“Mr Smith – I’d like to know exactly what you’re doing in there. I have grave concerns for the safety and well-being of your children and strongly suspect you are engaged in activity that is contradictory to their welfare.” 

Would you believe it? He raised an eyebrow as though I was the deviant! 

“I would like you to allow me access to your house so that I may address directly the issues that concern me.” 

He continued to regard me silently for a moment before he answered, “No.” 

“What do you mean, ‘No’?” 

“No, I won’t allow you access to my house.” 

“Are you ‘home-edding’ now? Is that what the smell is?” 

“We are currently engaged in an opportunity for learning that was prompted by the children themselves, yes.” 

“Wha….by the children?! What sort of education system is it that allows the children to decide what they should learn? It takes experts to decide a curriculum, not children. What is they want to study? Scooby-Doo?” 

He shrugged, apparently unconcerned. 

“They aren’t studying. Though actually your suggestion about Scooby-Doo is quite inspired. My eldest is a brilliant young artist, way beyond the capabilities of the teacher at his last school. He’s very keen to learn about animation. The Scooby-Doo cartoon began as simple cell frame animation in the 1960s and has progressed to a largely CGI based graphics production. Along the way it encompassed live action, green screen integration allowing the producer to realise a convincing three dimensional interpretation of the original two dimensional medium. It would make an extremely interesting topic that he’ll find fascinating. Thank you very much, Mr Badman.” 

“But….but….but it’s a cartoon. You can’t study cartoons! It’s not a school subject!” 

“Ah ha and I think you’re beginning to see our point.” 

“No I am NOT!” I was deeply insulted. 

“And what are you teaching the children today, Smith? How to build an atom bomb? Is that what the smoke is? Or perhaps it’s a history lesson and you’re re-enacting Joan of Arc!” 

One up to me, I think. 

“Actually, Mr Badman, there’s nothing in the process of uranium enrichment that would produce the type of smoke you are concerned about. Atom bombs don’t explode by lighting the blue touch paper! Also, my children aren’t interested in history, so we don’t bother with it in the formal sense.” 

“Not learn history? Have you any idea of the damage you are doing to your children?” 

“When I was at school I studied the rise of communist China, the history of Greek medicine and the decline of the cotton weaving industry,” Smith said.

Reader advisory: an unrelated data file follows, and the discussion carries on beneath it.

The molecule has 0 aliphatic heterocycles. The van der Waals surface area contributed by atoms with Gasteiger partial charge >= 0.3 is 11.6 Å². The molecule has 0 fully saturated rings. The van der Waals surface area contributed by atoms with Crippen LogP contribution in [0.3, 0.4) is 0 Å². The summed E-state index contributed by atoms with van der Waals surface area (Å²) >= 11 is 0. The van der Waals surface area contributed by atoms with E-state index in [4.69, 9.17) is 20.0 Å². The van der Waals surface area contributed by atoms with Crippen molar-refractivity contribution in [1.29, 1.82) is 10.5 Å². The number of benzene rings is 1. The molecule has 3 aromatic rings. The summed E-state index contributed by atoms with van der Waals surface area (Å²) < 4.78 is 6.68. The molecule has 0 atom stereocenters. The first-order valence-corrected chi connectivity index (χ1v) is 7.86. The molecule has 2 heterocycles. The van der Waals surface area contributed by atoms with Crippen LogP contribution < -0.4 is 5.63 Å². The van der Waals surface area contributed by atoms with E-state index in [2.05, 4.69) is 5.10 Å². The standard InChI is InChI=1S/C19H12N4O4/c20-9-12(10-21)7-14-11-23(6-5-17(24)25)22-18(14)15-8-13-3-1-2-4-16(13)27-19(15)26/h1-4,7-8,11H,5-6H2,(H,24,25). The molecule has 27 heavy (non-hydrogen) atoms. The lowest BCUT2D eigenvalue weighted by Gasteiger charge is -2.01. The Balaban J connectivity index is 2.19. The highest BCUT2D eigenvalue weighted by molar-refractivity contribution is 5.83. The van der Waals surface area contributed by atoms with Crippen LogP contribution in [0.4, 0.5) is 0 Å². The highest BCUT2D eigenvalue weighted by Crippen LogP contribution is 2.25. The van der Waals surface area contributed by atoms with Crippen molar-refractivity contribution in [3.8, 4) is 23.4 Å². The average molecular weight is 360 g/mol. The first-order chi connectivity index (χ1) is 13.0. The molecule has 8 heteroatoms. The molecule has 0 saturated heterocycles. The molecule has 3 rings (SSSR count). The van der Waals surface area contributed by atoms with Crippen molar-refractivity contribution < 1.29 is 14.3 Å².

“Exactly. Good sensible school curriculum subjects.” I nodded in approval. 

“I can’t remember a single fact about any one of them. Not once have I needed to use any of that knowledge since leaving school. I have an O’Level in History yet I couldn’t put the Kings and Queens of England in chronological order. What exactly was the point of what I learned, Mr Badman?” 

“It was the school curriculum.” I proudly explained, but he was shaking his head slowly and sadly at me. 

An attractive young woman of about thirty appeared behind him in the hallway. She was wearing a blue and white striped apron and held a spatula. 

“Are you ready, darling?” she asked. “The barbecue is at the right temperature and the children want to put the sausages on…” 

“Barbecue…? The smoke!” I nodded as the penny dropped. 

“The smoke,” said Smith nodding back. “Goodbye, Mr Badman.” 

I was left staring at the door which closed in my face. To my horror I could hear Smith calling to his children, “Mr Badman from next door has come up with a splendid suggestion for a project……” 

I returned home feeling a little disappointed. It could have gone better, but at least I feel he is starting to take my concerns on board. 


  1. Mr Badman, sir, when are you going to encounter your friend, Ms Carol Sarler, Daily Mail's Expert-at-Large? Perhaps you should contact her by telephone? Or meet for a civilized cup of tea? It would be most delightful to read your account. Keep up the righteous work, sir! "(Home)Work Shall Set You Free"!

  2. I dont know about anyone else but I have grave concerns for the Guinea pig. There was no mention of its release Mr Badman. You wouldnt be trying to claim a free second lunch would you?

  3. I do hope they were vegetarian sausages going on the bbq ;-].I agree with Martha .I think you should arrange an interview with Carol Sarler

  4. hey badders, maybe you could send litle sally round to next door to try and get info out of those arrogant HEers.

  5. Yes she is so persuasive and efficient maybe MI5 should take her on.

  6. Have you heard from your lovely daughter Sally today, lovely to meet her on facebook. You must have a post in you about her.

  7. Hello.
    I'm from the RSPCA. Again.

    As I previously pointed out, some people have been saying that experts are statistically more likely to abuse their pets.

    I would like to look in your saucepan, if you don't mind, Mr Madman.

    We take a very dim view of guinea pig boiling.

    It appears to me, that the guinea pig (who cannot be named, for legal reasons) was perfectly safe and well with his family next door. It is only since he has fallen into the hands of the 'authority' that appears to be injured, imprisoned, and at risk of harm.

    I will be back, Mr Madman, but I will, as you know, need to bring a police officer with me ...